Photos from the Bears’ OTA practice at Halas Hall on May 30, 2017.
The Tribune’s Brad Biggs answers your questions weekly.
Which training camp battles will be the best? Wide receivers, running backs or tight ends? — @brandonmoss587
There will be two types of training camp battles going on as I see it. There will be a couple battles for starting positions and then there will be battles at the bottom of the roster for positions on the 53-man roster. I’m not blown away by the Bears’ collection of wide receivers at this point. It looks like there will be some competition and adding a veteran like Victor Cruz creates an interesting scenario in the slot where Kendall Wright figures to compete. Both of those players have lined up on the outside but people I talk to believe they’re both best on the inside. I don’t know that a battle between running backs like Jeremy Langford, Ka’Deem Carey and perhaps guys like Benny Cunningham and Joel Bouagnon is something to get really excited about. The Bears didn’t use their No. 2 back a lot last year. The tight end situation is a little intriguing. I think one of the most interesting battles will be for the nickel cornerback slot between Cre’Von LeBlanc and Bryce Callahan. Both have experience playing for the coaching staff and are ideally best suited for a role on the inside.
Do you think the Bears are a sleeper to be a playoff contender ? — @Greatnxss
From the context that I don’t think anyone seriously considers them to be a postseason contender, I suppose you could make the case they are a sleeper. You see new playoff teams emerge from nowhere almost every season in the NFL and I think you could make a case the Falcons were a team along those lines last year when they went from 8-8 in 2015 to the Super Bowl this past season. The Bears have been backtracking the last few years and the 3-13 finish in 2016 was their worst record in a 16-game season. To make the playoffs, they will likely have to be seven games better than that. You’re talking about a huge jump for a team that has a new quarterback and one that inevitably will probably lose playing time at some point to first-round draft pick Mitch Trubisky. I have questions about their ability to rush the passer on a consistent basis. I’m not sure who is going to be the go-to player in the red zone for an offense that has struggled to get into the end zone. The Bears have lacked big play ability in special teams as well. The schedule for the first month of the season looks daunting. If John Fox can guide this team to the playoffs, it will make for a heck of a story and be as or more surprising as the turnaround the Bears had in 2001 under Dick Jauron when he was viewed as a lame duck coach and the team went 13-3 and won the NFC Central.
We read a lot about 40 times during the pre-draft process but nothing after. I’m sure teams continue to time 40s. Do you ever get info about whether a guy is slowing down? For example, does Kevin White still run a 4.3? — @whaas17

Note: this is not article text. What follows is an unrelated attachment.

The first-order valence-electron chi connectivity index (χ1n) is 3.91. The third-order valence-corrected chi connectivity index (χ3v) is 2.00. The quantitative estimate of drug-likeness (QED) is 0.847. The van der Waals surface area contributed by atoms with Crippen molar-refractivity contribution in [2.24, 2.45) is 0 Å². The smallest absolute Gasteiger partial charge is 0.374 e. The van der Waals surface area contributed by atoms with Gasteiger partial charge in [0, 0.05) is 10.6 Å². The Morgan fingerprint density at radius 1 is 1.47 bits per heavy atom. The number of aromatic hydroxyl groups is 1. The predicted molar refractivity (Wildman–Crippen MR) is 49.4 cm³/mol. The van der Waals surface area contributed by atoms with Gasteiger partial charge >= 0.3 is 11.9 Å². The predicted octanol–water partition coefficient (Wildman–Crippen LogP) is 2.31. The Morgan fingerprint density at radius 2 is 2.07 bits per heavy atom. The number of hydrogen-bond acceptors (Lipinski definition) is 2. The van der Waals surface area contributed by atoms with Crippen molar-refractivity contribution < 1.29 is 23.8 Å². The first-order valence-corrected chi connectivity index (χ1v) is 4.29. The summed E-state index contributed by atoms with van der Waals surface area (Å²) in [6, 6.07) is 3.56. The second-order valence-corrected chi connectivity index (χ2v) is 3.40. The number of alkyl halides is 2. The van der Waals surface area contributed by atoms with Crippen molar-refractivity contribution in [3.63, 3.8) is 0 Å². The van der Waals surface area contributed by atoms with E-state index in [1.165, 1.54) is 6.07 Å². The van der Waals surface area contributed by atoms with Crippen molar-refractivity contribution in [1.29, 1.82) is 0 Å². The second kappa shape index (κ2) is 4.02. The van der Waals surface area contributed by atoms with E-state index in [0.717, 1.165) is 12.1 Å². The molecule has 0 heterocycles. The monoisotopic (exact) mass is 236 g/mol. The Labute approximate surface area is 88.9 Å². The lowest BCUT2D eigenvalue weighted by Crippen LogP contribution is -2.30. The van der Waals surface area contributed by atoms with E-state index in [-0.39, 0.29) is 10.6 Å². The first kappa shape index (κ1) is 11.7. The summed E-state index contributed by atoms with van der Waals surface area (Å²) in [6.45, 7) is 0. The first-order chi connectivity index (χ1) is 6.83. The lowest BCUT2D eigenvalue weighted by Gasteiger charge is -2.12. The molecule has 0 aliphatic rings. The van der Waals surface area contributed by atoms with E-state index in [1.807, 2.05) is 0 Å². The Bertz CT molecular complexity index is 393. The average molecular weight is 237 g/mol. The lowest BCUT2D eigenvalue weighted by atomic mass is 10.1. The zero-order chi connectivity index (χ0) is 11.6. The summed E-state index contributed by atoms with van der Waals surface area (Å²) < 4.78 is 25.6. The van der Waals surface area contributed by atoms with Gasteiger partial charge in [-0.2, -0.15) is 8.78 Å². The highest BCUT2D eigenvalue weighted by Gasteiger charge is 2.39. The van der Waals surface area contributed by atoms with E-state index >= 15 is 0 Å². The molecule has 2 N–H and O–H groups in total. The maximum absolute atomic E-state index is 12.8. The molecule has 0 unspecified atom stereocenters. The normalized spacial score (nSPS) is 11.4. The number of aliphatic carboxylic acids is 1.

I have never heard of teams using the stop watch to time players in the 40-yard dash after they have been acquired. The only time it happens, from what I have heard, is when a team brings a player in for a workout. If a player has been injured or if there is concern he could be out of shape, the team may ask him to complete a timed run as part of the evaluation. Former Tribune contributor Matt Bowen once told me the only time he ran a 40-yard dash after he was drafted by the St. Louis Rams (one pick ahead of Tom Brady in the 1999 draft) was when the Packers brought him in for a workout after he’d been released. Later in his career, after the Redskins had released him, Bowen’s agent told him he had a standing offer from the Raiders. If Bowen went to Oakland and ran a 4.5 40-yard dash, the Raiders would sign him without a workout. That never happened. The Bills hired some coaches that Bowen had a relationship with and he wound up going to Buffalo. White’s timed speed isn’t an issue. It’s about functional playing speed and that comes down to precise route running. When it comes to defensive backs like Bowen, it’s not about timed speed when they’re in the NFL. It’s about the ability to turn and run and cover.
So last season Ryan Pace waives a fullback and then brings him back. Think this one will be a keeper? He’s only 25? — @R4one
The Bears moved fullback Paul Lasike, a former New Zealand rugby star, back and forth between the 53-man roster and practice squad last season and eventually decided to table that experiment when they parted ways with him after the season. The team claimed Michael Burton off waivers from the Lions on Wednesday and he’s now the second fullback on the 90-man roster along with Freddie Stevenson, an undrafted rookie free agent from Florida State. Burton was drafted in the fifth round out of Rutgers in 2015 but the Lions slowly phased out the position in the offense last year. Burton was a pretty good blocker as a rookie and was a fit for what the team wanted to do under offensive coordinator Joe Lombardi. After Lombardi was fired, Burton was still used by new play caller Jim Bob Cooter but Burton’s playing time dwindled in the second half of last season and he got only six offensive snaps in the final six games. Detroit waived him to make room for former Vikings running back Matt Asiata. Burton is a solid blocker and if he’s on the 46-man game day roster, he will certainly have a role on special teams. If the Bears are intent on keeping a fullback this season, I think Burton has a real shot at sticking. Let’s see what unfolds during training camp.